Words cannot describe the kind of outrage and emotional distress I have gone through in recent days. Already, Kredo’s article has been cited in a number of other outlets including in The Jerusalem Post, on the Brandeis Center for Human Rights under Law website, and in San Diego Jewish World. None of these sources bothered to verify Kredo’s allegations by reaching out to me.

My Twitter account has been flooded with hateful and racist messages. There are photoshopped images of me in which I am called a “Jihadist” and “Infidel slayer.” The emotional shock I have been through is immeasurable. This is something that will negatively affect me for the rest of my life, every time I have to go through an airport (as if I didn’t have to worry about airports already as an Arab male), when I apply for grad school, and every time I interview for a job. It does not matter how inaccurate and libelous Kredo’s article is, the fact is that my reputation has been unfairly tarnished and simple Google searches will always lead to the original false allegation.

I want to tie this back to campus. I sincerely hope that no one at our University gave Kredo my photo out of context with insidious motives, but I have to question why my Facebook account was scoured months back for a point of attack. That’s disconcerting in itself. More importantly, we all have to critically examine the rhetoric surrounding the opposition to #UMDivest. Many opponents of the resolution we proposed chose to oppose us by calling our movement “violent” and “hateful” instead of debating us on the actual merits of our resolution: nonviolent divestment as a means to advance the end of the Israeli occupation and the discriminatory laws Israel enforces.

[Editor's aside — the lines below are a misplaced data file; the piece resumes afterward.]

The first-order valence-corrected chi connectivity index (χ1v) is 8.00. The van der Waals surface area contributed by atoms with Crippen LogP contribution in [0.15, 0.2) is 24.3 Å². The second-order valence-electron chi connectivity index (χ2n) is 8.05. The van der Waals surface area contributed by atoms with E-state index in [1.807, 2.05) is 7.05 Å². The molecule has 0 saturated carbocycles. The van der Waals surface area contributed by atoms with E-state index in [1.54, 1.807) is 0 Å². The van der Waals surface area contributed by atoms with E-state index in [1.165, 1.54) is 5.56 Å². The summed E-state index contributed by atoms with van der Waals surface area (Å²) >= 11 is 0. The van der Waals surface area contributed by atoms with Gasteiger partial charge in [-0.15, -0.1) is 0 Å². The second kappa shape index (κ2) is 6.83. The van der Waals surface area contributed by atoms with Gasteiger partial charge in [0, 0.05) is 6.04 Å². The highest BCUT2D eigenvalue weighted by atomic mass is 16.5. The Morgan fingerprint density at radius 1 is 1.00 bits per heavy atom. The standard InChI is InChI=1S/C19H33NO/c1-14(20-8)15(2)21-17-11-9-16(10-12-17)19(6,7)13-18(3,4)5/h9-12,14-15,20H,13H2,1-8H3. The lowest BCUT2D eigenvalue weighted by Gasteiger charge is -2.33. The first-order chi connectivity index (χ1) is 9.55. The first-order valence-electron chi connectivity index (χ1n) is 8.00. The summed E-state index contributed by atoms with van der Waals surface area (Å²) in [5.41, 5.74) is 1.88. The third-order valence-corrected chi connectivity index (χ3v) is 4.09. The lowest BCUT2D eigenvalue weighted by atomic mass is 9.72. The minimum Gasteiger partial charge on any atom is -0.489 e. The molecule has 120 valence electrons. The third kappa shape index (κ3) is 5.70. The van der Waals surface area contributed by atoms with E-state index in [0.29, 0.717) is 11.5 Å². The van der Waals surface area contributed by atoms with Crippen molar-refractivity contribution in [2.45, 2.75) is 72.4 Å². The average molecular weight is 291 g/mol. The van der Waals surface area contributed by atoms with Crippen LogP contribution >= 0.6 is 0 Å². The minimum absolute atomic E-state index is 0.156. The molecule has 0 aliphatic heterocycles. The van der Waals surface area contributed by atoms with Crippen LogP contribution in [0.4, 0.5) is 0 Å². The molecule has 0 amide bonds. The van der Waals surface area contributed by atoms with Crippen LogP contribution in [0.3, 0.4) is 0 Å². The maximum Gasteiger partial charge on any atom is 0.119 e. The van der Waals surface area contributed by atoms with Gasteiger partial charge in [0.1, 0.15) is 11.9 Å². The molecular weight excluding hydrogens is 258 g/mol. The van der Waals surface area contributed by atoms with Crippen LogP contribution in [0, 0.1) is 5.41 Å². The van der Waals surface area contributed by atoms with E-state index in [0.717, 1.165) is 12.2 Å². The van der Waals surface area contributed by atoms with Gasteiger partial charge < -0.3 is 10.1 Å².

These opponents included prominent CSG members. This was despite SAFE going to every length imaginable to ensure that the sit-in and the movement was a place that was safe and loving for everyone. This was despite Vice President for Student Life E. Royster Harper’s public statement affirming our peaceful methods and respect for the space we occupied.

My advice to fellow students is this: You came to a University. Your opinions and political stances are meant to be challenged. Please engage in actual critical discourse instead of resorting to fear-mongering and baseless accusations. If you have a case, you might be able to challenge us for the better by engaging with us intellectually rather than on the basis of ad hominem attacks.

Thank you to all my friends who have supported me (both pro and against divestment). How ironic that a photo that was intended as a satire of violent stereotypes of Arabs and Muslims is taken out of context to spread the same anti-Arab and Islamophobic characterizations it sought to ridicule. What are Adam Kredo and Kenneth Marcus smoking? Pineapple Express?


This article has been updated to its most recent version.